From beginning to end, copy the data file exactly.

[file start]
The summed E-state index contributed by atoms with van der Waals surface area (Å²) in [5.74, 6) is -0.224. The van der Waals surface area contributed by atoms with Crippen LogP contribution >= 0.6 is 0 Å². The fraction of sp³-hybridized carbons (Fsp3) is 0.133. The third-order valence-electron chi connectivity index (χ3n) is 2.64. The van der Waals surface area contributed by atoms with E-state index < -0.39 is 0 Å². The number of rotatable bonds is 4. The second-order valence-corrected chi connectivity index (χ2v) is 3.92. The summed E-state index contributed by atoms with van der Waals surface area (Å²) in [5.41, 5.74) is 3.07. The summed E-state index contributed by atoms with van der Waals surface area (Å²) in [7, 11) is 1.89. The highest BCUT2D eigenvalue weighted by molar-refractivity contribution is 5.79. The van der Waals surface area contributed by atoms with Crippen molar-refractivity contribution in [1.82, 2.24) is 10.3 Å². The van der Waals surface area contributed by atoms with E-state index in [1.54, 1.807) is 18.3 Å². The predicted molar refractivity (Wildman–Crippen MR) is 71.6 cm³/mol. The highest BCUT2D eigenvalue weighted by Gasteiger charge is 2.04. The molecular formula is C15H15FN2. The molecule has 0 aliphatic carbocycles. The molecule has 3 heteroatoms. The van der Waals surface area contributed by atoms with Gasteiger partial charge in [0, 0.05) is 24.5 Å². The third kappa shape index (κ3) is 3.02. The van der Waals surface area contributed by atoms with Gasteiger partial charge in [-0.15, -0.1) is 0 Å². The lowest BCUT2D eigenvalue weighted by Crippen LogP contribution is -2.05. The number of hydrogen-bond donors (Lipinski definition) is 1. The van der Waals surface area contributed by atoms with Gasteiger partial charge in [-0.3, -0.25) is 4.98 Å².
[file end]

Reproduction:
The summed E-state index contributed by atoms with van der Waals surface area (Å²) in [5.74, 6) is -0.224. The van der Waals surface area contributed by atoms with Crippen LogP contribution >= 0.6 is 0 Å². The fraction of sp³-hybridized carbons (Fsp3) is 0.133. The third-order valence-electron chi connectivity index (χ3n) is 2.64. The van der Waals surface area contributed by atoms with E-state index < -0.39 is 0 Å². The number of rotatable bonds is 4. The second-order valence-corrected chi connectivity index (χ2v) is 3.92. The summed E-state index contributed by atoms with van der Waals surface area (Å²) in [5.41, 5.74) is 3.07. The summed E-state index contributed by atoms with van der Waals surface area (Å²) in [7, 11) is 1.89. The highest BCUT2D eigenvalue weighted by molar-refractivity contribution is 5.79. The van der Waals surface area contributed by atoms with Crippen molar-refractivity contribution in [1.82, 2.24) is 10.3 Å². The van der Waals surface area contributed by atoms with E-state index in [1.54, 1.807) is 18.3 Å². The predicted molar refractivity (Wildman–Crippen MR) is 71.6 cm³/mol. The highest BCUT2D eigenvalue weighted by Gasteiger charge is 2.04. The molecular formula is C15H15FN2. The molecule has 0 aliphatic carbocycles. The molecule has 3 heteroatoms. The van der Waals surface area contributed by atoms with Gasteiger partial charge in [0, 0.05) is 24.5 Å². The third kappa shape index (κ3) is 3.02. The van der Waals surface area contributed by atoms with Gasteiger partial charge in [-0.15, -0.1) is 0 Å². The lowest BCUT2D eigenvalue weighted by Crippen LogP contribution is -2.05. The number of hydrogen-bond donors (Lipinski definition) is 1. The van der Waals surface area contributed by atoms with Gasteiger partial charge in [-0.3, -0.25) is 4.98 Å².